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Kids’ Sports Snacks Are Out of Control

Even though I write and teach about food, I don’t always post a lot of beautiful food photography on social media. However, it turns out that if I post simple photos like this or this:

standard team sports snacks

I get insane conversations on Instagram and Facebook. Those are just a few of our collected sports snacks that we don’t let our kids eat. People always want to know why, or they commiserate instantly with me that they feel the same way.

Parents are fed up with the quantity and quality of sports snacks being fed to our kids. We are definitely ready for a change–such as people in my community who say things like, “On what planet is a ring pop a snack?” and “Why am I the weirdo for bringing healthy, clean snacks?”

I started collecting notes from people back in 2021. We had all seen a glimmer of hope during that first year of the pandemic! When children’s events were completely canceled, it felt incredible to be able to simply feed our own children as we saw fit. And when sports first came back, most of the time snacks felt like a no-no. So for a brief shining moment, people stopped feeding other people’s kids at every turn. It was one of those silver linings of the pandemic that I clung to with great optimism.

Alas, my hopes were dashed when sports snacks for kids came back hard and fast. In fact, in 2021, many people reported that it was the worst season ever. It was like the black hole that was 2020 in sports caused people to experience the rubber band effect: pulling back from restriction and snapping forward at warp speed right into the hands of the processed food companies and their marketing budgets.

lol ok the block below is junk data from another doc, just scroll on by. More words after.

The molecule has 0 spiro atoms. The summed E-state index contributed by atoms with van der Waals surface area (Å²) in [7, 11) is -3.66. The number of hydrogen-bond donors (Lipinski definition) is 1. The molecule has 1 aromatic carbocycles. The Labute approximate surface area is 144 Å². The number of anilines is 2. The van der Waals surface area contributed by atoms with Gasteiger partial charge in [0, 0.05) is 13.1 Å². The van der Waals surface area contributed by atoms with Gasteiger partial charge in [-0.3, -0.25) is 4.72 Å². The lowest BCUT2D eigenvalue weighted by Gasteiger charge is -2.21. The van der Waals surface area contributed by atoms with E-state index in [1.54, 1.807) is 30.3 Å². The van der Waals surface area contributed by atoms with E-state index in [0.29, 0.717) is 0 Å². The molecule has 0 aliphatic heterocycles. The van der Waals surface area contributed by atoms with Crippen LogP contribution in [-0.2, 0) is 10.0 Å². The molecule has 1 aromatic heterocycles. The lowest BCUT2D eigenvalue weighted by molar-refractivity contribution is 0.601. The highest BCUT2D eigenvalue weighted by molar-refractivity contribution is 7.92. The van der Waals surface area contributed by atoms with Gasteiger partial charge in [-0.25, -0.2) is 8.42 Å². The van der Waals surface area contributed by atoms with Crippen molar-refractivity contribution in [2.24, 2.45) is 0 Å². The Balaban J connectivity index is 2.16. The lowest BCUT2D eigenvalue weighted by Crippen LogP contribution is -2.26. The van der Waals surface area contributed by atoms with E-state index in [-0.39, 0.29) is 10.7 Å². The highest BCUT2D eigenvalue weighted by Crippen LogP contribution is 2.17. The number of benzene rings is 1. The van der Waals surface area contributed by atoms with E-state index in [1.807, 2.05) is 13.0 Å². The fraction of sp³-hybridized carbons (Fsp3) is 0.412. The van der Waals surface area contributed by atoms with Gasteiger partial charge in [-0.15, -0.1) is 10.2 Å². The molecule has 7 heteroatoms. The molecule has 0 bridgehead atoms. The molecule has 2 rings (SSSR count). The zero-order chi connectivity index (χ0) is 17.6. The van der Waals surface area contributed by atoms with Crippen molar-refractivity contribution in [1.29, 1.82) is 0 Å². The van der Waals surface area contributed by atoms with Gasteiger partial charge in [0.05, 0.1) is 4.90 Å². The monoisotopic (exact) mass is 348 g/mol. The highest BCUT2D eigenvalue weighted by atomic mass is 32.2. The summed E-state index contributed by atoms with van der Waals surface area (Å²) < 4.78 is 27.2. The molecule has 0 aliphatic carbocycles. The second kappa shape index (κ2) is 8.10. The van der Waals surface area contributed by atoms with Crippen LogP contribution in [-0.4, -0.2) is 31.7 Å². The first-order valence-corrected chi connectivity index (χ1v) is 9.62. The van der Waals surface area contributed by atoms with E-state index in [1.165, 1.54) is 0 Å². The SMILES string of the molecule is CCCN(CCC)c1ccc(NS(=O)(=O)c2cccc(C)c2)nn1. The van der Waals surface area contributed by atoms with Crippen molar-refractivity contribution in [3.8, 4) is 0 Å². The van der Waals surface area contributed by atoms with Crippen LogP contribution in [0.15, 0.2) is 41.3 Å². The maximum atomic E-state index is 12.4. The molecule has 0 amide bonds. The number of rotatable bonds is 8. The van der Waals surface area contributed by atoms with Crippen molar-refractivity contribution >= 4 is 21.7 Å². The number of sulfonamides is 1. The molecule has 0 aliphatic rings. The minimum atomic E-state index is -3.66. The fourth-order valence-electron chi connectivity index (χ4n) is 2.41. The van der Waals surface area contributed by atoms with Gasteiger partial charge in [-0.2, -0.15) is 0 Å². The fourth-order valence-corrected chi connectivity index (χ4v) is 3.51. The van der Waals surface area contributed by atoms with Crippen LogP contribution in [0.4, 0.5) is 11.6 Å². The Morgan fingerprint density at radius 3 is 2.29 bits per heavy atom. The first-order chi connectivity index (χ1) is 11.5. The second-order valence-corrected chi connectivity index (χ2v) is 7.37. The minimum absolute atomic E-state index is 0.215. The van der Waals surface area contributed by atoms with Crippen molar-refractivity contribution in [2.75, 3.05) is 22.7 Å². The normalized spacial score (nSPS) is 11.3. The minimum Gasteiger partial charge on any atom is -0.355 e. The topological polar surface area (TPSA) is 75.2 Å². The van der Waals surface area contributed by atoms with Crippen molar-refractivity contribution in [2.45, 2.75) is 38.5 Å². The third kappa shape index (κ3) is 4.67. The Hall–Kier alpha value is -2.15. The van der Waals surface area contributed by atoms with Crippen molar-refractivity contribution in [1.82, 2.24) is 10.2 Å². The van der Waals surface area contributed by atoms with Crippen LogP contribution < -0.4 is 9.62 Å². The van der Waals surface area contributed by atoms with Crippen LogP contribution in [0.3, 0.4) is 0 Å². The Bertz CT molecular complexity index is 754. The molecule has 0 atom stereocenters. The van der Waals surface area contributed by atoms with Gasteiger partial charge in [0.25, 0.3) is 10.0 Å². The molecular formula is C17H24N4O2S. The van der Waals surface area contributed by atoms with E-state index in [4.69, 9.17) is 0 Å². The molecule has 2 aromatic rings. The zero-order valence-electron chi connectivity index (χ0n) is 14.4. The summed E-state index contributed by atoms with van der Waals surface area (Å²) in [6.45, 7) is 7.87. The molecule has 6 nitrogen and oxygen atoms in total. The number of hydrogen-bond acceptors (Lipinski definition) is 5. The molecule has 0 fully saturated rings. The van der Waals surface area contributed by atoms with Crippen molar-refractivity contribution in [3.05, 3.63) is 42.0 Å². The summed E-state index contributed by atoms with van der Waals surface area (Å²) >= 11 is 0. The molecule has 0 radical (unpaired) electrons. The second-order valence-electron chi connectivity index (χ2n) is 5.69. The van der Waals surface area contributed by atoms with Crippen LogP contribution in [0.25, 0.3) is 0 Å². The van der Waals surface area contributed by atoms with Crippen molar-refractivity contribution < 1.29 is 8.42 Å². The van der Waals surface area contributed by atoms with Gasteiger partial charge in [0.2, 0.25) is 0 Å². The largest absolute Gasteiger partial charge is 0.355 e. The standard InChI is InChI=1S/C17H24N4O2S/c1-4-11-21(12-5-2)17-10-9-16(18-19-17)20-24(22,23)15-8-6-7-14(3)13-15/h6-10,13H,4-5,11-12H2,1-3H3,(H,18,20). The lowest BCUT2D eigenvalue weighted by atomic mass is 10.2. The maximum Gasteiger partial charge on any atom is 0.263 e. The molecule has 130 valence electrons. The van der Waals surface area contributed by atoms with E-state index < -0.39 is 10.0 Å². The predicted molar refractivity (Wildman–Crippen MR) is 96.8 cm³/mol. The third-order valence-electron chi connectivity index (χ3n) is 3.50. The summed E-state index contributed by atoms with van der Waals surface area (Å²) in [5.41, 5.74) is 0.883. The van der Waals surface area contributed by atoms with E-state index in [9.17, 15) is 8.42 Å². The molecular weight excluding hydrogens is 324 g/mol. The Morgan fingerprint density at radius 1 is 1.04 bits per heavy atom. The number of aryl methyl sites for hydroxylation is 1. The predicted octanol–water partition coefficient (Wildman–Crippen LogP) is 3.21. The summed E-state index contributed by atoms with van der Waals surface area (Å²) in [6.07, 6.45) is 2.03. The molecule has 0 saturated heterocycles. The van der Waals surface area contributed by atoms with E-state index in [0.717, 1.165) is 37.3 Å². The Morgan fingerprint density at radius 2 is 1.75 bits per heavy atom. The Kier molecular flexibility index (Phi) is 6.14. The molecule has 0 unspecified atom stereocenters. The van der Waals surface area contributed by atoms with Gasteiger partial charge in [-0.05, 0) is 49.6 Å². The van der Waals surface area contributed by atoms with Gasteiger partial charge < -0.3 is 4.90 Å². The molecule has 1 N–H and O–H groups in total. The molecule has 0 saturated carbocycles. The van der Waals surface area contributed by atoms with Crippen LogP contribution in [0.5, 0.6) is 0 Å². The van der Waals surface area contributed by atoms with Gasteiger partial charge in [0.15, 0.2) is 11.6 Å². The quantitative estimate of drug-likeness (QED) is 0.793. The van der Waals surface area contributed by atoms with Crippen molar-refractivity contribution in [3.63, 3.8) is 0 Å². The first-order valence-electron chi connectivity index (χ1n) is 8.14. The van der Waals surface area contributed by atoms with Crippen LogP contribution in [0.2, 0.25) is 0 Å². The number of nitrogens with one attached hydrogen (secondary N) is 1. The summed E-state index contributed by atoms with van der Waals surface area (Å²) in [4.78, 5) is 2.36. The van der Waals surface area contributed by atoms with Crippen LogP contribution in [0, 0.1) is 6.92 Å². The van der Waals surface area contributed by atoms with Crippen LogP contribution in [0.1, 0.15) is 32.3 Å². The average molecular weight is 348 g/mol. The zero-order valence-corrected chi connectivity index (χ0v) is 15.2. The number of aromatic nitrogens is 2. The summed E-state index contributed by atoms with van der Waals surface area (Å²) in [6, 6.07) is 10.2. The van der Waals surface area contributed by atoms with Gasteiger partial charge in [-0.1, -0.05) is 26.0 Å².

When I say that I think kids sports snacks are a problem, I’m not just blowing hot air. Let’s take a look at what our kids are often fed when they sign up for a sport and the myriad ways that this can impact their mental and physical health as well as their habits and routines

Traditional Sports Snacks That Need Help

Based on what I’ve seen in my experience raising four kids along with stories my community has shared, let’s look at some of the snacks kids are often served by well-intentioned adults after they play a sport:

  • cookies
  • chips
  • pretzels and other crunchy, nutritionless items
  • cookies dressed up as crackers (Teddy Grahams and similar)
  • donuts
  • cupcakes
  • cupcakes dressed up as muffins (just look at the sugar count and tell me a muffin isn’t a cupcake…)
  • granola bars held together by high fructose corn syrup
  • popsicles
  • fruit snacks
  • candy dressed up as fruit snacks

And how about you? Did I miss anything? Do you have anything to add on the problematic team snack list?

And then of course there are the drinks. These are either highly sweetened, packed with artificial colors and other additives, artificially sweetened, or at best fruit juice with no fiber that probably ought to be served as an occasional treat for kids but has become part of the culture.

More fresh on the scene are drinks with added vitamins and minerals. Are we really letting other parents serve our kids supplements? I can’t even imagine the overdose of vitamins some kids get when they regularly drink things like SmartWater or some of the Gatorade competitors with added vitamins.

And why, might you ask, are these snacks on my X list? Let’s explore.

sugary team sports snacks